Jhumpa Lahiri is by now one of the canonical figures of Indian English writing, and some of her pieces will doubtlessly find a place in university curricula before long, if they have not already. Her style is exquisite: intimate and detached at the same time, with carefully chosen words that weave a feel of deceptive simplicity. It recalls Jane Austen writing with a fine brush on her “little bit of ivory, two inches wide”. But Lahiri’s milieu, from which her characters emerge, is not tiny, unlike Austen’s: Lahiri is one of the roving cosmopolitans of the modern-day world, having been born to Bengali parents in London, then moving to the US, then to Rome in 2012, and now dividing her time between Rome and New York.
Penguin Hamish Hamilton
At least one of these migrations—to Rome—was voluntary, but her themes continue to be uprooting, alienation, quest for a home. In Roman Stories, some of her characters are people for whom homelessness would carry more urgent connotations than it presumably does for her: The first story is in the voice of a young immigrant girl in the Italian countryside whose father has been maimed for life in a racist attack; “Well-lit House” is narrated by a Muslim immigrant man, who has a brief period of contentment with his family in a flat provided under affordable housing before he ends up as flotsam on the city streets. In representing characters from the lower ends of the social scale, this collection marks a shift in Lahiri’s fiction, which tends to be centred on middle-class characters. She is on unfamiliar ground here, and it shows. Many of the stories are perfunctory, like exercises in sympathy. They are impeccable as pieces of creative writing but hardly move the reader.
All the characters here are feeling alienated for different reasons—at the most basic level, for being in a place they were not born, for being coloured, for wearing the hijab, for being poor in a rich Western nation. Then they are estranged because they are ageing, their children fled the nest, their spouses are dead, they have to undergo a major operation in a foreign land, they are in love with a lost time as preserved in literature. It’s an ever-expanding circle, with the reason behind this particular feeling getting finer until they reach the last, which must be closest to Lahiri’s heart, given her fondness for Dante (as explained in fine, self-regarding detail in her memoir, In Other Words).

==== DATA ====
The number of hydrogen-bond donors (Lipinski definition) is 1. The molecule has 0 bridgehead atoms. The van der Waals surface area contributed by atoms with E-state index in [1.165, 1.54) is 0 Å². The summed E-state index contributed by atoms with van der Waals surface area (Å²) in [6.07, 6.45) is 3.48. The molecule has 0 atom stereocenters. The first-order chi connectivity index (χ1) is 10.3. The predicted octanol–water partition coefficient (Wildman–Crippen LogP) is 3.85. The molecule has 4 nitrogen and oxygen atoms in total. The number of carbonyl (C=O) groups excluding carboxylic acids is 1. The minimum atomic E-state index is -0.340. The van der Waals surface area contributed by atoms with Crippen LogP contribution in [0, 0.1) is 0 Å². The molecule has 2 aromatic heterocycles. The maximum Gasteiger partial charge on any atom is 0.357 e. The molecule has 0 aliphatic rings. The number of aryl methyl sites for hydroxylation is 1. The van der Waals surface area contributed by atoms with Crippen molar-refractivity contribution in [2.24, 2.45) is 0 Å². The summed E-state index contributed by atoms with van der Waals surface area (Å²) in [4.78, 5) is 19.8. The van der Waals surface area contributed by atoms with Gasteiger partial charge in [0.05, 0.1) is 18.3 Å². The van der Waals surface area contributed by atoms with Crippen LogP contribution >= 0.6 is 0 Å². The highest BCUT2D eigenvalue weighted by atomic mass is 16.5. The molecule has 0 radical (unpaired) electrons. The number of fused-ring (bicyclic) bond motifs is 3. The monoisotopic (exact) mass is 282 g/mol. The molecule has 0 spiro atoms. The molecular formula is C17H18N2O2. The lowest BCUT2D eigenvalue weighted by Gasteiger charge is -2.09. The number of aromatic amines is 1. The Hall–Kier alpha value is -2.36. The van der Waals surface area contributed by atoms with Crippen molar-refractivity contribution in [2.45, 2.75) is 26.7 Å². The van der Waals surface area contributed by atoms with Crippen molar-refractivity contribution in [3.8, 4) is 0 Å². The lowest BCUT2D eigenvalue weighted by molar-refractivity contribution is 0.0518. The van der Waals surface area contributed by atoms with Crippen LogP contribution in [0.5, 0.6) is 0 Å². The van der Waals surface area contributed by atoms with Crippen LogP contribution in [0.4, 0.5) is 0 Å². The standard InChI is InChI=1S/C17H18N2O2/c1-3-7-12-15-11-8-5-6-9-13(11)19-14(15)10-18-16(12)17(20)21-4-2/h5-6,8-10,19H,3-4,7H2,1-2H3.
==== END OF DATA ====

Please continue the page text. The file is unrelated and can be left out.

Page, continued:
The collection ends with the story “Dante Alighieri”, which, unlike most of the other pieces, flows freely. Here Lahiri is in her element, with the “I” being a shy, intellectual woman who moved from America to Rome, married there, returned to America after separation from her husband, and now shuttles between the two continents. Why this to and fro, one wonders (she leaves Rome in August, returns in May, and a few times in between for the holiday season or whenever she gets leave from her job as an academic). Is it necessary? (For most of us, consideration of the expenses involved would dampen the compulsion for frequent intercontinental travel.)
But the narrator has her reasons: “Distances help, as does changing one’s perspective on a regular basis—they make the end of a long marriage easier to bear, they lighten the load of an unhappy childhood and an adolescence spent under a rock and the fear of having ruined everything.” Very poetic, surely, and First World, if I may say so. But, carp not, for her daughter is on a social-responsibility trip: “Right after school she moved up north. It’s been a while since we’ve spoken, and at the moment she’s out on a ship, to help people who risk their lives in flimsy boats on the open sea, trying to get to Italy.” Is there a slight poke at the narrator here, contained in the words “It’s been a while since we’ve spoken”, suggesting the daughter’s rejection of her mother’s privileged lifestyle? I hope so.